free radicals

Chris Driver drierac at deakin.edu.au
Fri Jan 13 13:37:42 EST 1995


Isn't time that we put the radical theory to rest so that we can get on with 
the business of testing theories of aging.

The two pillars of the theory do not hold up: measures of radical damage only 
occasionally correlate with longevity, and free radical trappers do not give 
reproducable lifespan extension. So where is the case?

Furthermore, Drosophila are 100-1000 x more resistance to ionising radiation 
than is h. sapiens. Ionising radiation produces lots of radicals and may 
produce most of its biolocal effects via such radicals. Nevertheless they live 
only about 60-90 days( in my hands), which is substantially less than the 
average h. sapiens.

Second furthermore: There has been no work that I can find where one or more 
physiological deteriorations has been measured and found to be retarded by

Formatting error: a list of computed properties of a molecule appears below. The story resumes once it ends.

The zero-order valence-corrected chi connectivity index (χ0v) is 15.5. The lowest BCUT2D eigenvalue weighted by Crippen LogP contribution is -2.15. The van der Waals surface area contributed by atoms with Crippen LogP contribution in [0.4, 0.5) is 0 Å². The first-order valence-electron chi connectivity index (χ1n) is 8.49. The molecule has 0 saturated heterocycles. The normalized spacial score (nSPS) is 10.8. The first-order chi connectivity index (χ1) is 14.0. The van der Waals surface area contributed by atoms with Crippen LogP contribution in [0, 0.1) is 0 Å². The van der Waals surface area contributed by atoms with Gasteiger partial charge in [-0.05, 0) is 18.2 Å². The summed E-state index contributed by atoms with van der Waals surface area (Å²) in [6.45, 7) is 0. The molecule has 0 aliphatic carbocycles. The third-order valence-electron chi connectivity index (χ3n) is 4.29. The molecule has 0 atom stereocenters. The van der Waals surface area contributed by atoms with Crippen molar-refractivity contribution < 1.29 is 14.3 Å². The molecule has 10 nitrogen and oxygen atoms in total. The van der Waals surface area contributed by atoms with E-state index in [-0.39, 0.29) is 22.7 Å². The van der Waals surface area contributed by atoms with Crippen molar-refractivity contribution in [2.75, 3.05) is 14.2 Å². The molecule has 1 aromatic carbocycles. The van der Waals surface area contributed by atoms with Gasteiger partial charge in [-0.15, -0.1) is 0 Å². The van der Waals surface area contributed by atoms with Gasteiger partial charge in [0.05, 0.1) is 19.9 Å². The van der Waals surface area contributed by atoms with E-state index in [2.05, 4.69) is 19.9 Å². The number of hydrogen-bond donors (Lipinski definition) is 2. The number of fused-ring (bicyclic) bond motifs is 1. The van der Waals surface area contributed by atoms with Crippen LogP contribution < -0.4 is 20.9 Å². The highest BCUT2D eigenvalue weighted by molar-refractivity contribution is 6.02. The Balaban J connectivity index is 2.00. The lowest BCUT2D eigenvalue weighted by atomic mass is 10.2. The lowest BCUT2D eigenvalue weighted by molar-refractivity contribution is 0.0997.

anti-oxidants. 

Incidently I have recently read the article on radicals and aging by Denham 
Harman in the Annals of the New York Acacd of Sci. It is the same article with 
minor permutations, that he wrote in the same journal two years before. Does 
this mean that there has been no work in the area recently?

Chris Driver
Chris Driver, Ph D
School of Biology and Chemistry, Rusden Campus
Deakin University
662 Blackburn Rd
Clayton, VIC, 3168
AUSTRALIA




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